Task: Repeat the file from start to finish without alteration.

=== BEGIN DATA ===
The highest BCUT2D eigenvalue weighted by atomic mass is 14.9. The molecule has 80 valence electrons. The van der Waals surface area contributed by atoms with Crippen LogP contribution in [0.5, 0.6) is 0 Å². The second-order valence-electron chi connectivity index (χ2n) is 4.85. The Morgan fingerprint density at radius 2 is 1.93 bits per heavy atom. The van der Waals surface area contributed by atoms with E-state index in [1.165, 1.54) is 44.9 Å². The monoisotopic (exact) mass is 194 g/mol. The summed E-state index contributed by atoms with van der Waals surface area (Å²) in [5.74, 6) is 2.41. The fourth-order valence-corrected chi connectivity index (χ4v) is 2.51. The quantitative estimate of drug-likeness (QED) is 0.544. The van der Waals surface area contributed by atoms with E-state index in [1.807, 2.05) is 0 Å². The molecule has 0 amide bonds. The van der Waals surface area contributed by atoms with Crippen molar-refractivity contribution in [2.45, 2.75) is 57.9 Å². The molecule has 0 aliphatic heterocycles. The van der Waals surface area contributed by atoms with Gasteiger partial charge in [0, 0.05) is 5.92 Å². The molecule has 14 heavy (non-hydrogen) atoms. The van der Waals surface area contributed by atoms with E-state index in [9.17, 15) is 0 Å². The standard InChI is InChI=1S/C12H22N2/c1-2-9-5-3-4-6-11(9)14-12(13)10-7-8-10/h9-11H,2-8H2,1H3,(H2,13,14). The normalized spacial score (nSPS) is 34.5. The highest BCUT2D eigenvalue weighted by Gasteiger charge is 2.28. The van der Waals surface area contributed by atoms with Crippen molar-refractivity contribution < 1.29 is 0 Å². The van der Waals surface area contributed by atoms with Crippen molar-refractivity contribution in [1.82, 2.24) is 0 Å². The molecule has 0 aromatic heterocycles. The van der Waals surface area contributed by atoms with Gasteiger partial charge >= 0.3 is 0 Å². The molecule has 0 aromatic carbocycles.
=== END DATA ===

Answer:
The highest BCUT2D eigenvalue weighted by atomic mass is 14.9. The molecule has 80 valence electrons. The van der Waals surface area contributed by atoms with Crippen LogP contribution in [0.5, 0.6) is 0 Å². The second-order valence-electron chi connectivity index (χ2n) is 4.85. The Morgan fingerprint density at radius 2 is 1.93 bits per heavy atom. The van der Waals surface area contributed by atoms with E-state index in [1.165, 1.54) is 44.9 Å². The monoisotopic (exact) mass is 194 g/mol. The summed E-state index contributed by atoms with van der Waals surface area (Å²) in [5.74, 6) is 2.41. The fourth-order valence-corrected chi connectivity index (χ4v) is 2.51. The quantitative estimate of drug-likeness (QED) is 0.544. The van der Waals surface area contributed by atoms with E-state index in [1.807, 2.05) is 0 Å². The molecule has 0 amide bonds. The van der Waals surface area contributed by atoms with Crippen molar-refractivity contribution in [2.45, 2.75) is 57.9 Å². The molecule has 0 aliphatic heterocycles. The van der Waals surface area contributed by atoms with Gasteiger partial charge in [0, 0.05) is 5.92 Å². The molecule has 14 heavy (non-hydrogen) atoms. The van der Waals surface area contributed by atoms with E-state index in [9.17, 15) is 0 Å². The standard InChI is InChI=1S/C12H22N2/c1-2-9-5-3-4-6-11(9)14-12(13)10-7-8-10/h9-11H,2-8H2,1H3,(H2,13,14). The normalized spacial score (nSPS) is 34.5. The highest BCUT2D eigenvalue weighted by Gasteiger charge is 2.28. The van der Waals surface area contributed by atoms with Crippen molar-refractivity contribution < 1.29 is 0 Å². The van der Waals surface area contributed by atoms with Crippen molar-refractivity contribution in [1.82, 2.24) is 0 Å². The molecule has 0 aromatic heterocycles. The van der Waals surface area contributed by atoms with Gasteiger partial charge >= 0.3 is 0 Å². The molecule has 0 aromatic carbocycles.